Arrangements other than the radial, axisymmetric {right arrow over (B)}0 designs described above are also possible. For example, gradient coils may be used with two-dimensional (2-D) dipolar {right arrow over (B)}0 designs. An example of a 2-D dipolar {right arrow over (B)}0 design may be found in U.S. Pat. No. 5,280,243, entitled “System For Logging a Well During the Drilling Thereof,” granted Jan. 18, 1994, issued to Melvin Miller. In this manner, an NMR tool 68 that uses a 2-D dipolar {right arrow over (B)}0 design may include an annular magnet 72 that establishes a dipole pattern for the {right arrow over (B)}0 field as shown in FIGS. 10 and 11. Unlike their counterparts in the tools 60 and 61, RF coils 73 and 74 are not concentric with the longitudinal axis of the tool 68, but rather, the RF coils 73 and 74 are arranged to produce a dipole pattern in the {right arrow over (B)}1 field so that the contour lines of the {right arrow over (B)}1 field are substantially perpendicular to the contour lines of the {right arrow over (B)}0 field in the resonance region. The tool 68 may include gradient coils 76 and 77 that each may include one or more rectangular loops to produce a gradient field that are aligned with the {right arrow over (B)}0 field in the region of interest that is established by the magnet 72.

Thus, as a result of the above-described arrangements, the spins precess around {right arrow over (ω)}0+{right arrow over (ω)}0 gradient. The largest effect occurs if both vectors are parallel. Thus, as a result of this technique, Δω may be varied without varying ωrf. This is advantageous to varying ωrf because the bandwidth of an antenna with high quality factor limits the range of possible variation for ωrf (without retuning the antenna, which is impractical during a saturation sequence at least if it is done by switching capacitors using mechanical switches). In some embodiments, a drawback of this method may be the relatively large amount of energy needed for driving the electromagnet (compared to the use as an imaging device) if it must be fired with varying amplitudes throughout the saturation sequence. There are several ways to use the gradient coil (or coils):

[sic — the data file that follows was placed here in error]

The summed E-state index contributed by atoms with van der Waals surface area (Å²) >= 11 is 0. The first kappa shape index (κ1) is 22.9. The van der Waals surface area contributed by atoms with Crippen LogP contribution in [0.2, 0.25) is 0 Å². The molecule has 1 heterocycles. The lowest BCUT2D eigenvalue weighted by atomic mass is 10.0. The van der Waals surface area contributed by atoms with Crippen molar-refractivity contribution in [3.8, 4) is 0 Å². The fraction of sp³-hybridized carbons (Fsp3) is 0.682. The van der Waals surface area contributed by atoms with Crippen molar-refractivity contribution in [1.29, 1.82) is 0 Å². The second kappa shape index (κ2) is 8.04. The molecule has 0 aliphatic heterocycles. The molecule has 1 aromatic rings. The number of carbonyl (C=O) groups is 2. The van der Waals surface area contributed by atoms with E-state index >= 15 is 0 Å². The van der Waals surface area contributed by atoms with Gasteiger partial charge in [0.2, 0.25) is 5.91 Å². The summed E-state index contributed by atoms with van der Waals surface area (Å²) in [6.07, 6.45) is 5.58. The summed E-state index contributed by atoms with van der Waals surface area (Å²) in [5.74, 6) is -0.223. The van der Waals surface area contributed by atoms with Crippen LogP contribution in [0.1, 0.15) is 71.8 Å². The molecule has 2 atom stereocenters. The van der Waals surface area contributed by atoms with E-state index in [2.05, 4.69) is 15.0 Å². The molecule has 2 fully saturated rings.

Substantially constant current is established in the gradient coil throughout one pulse (of the {right arrow over (B)}1 field) to effectively shift the radius of the resonance region for this pulse.

The current in the gradient coil is varied throughout one pulse (of the {right arrow over (B)}1 field) to create a “sweep” pulse without varying the frequency of the rf pulse. Depending on the actual parameters, the sweep pulse may invert, excite or saturate a particular region. This technique may be used in an inversion recovery sequence (instead of a saturation sequence) to invert a large region around the NMR tool.

The gradient coil is fired between the pulses (of the {right arrow over (B)}1 field) to destroy possibly conserved transverse magnetization. If the gradient pulse duration (called tgrad) is so short that the variation of α={right arrow over (ω)}0 gradient tgrad over the saturated region is negligible this is similar to stochastically varying the phase of the pulses of the {right arrow over (B)}1 field.

The current in the gradient coil may be pulsed concurrently with each pulse of the {right arrow over (B)}1 field.

The gradient coil may be used to create the stochastic or continuous variations described above.

Other uses of the gradient coil are possible.

CPMG Sequence with Stochastic Variations

The pulse train characteristics of the CPMG sequence may also be stochastically varied. For example, the phase of the RF carrier pulse may be randomly varied to randomly to create 0°, 90°, 180° and 270° pulse phases (at least these pulse phases are available in typical NMR spectrometers), as examples. Referring to FIG. 18 (showing a contour plot 90 of relative signal losses for different echo numbers) and FIG. 19 (showing a contour plot 92 of relative signal losses for different echo numbers when averaged over a volume thickness of ±0.75ω1), an example is shown where the pulses are randomly generated, and the tool 60 does not move. Except for this randomization of the pulse phases, all spin and pulse parameters are the same as in the examples described above.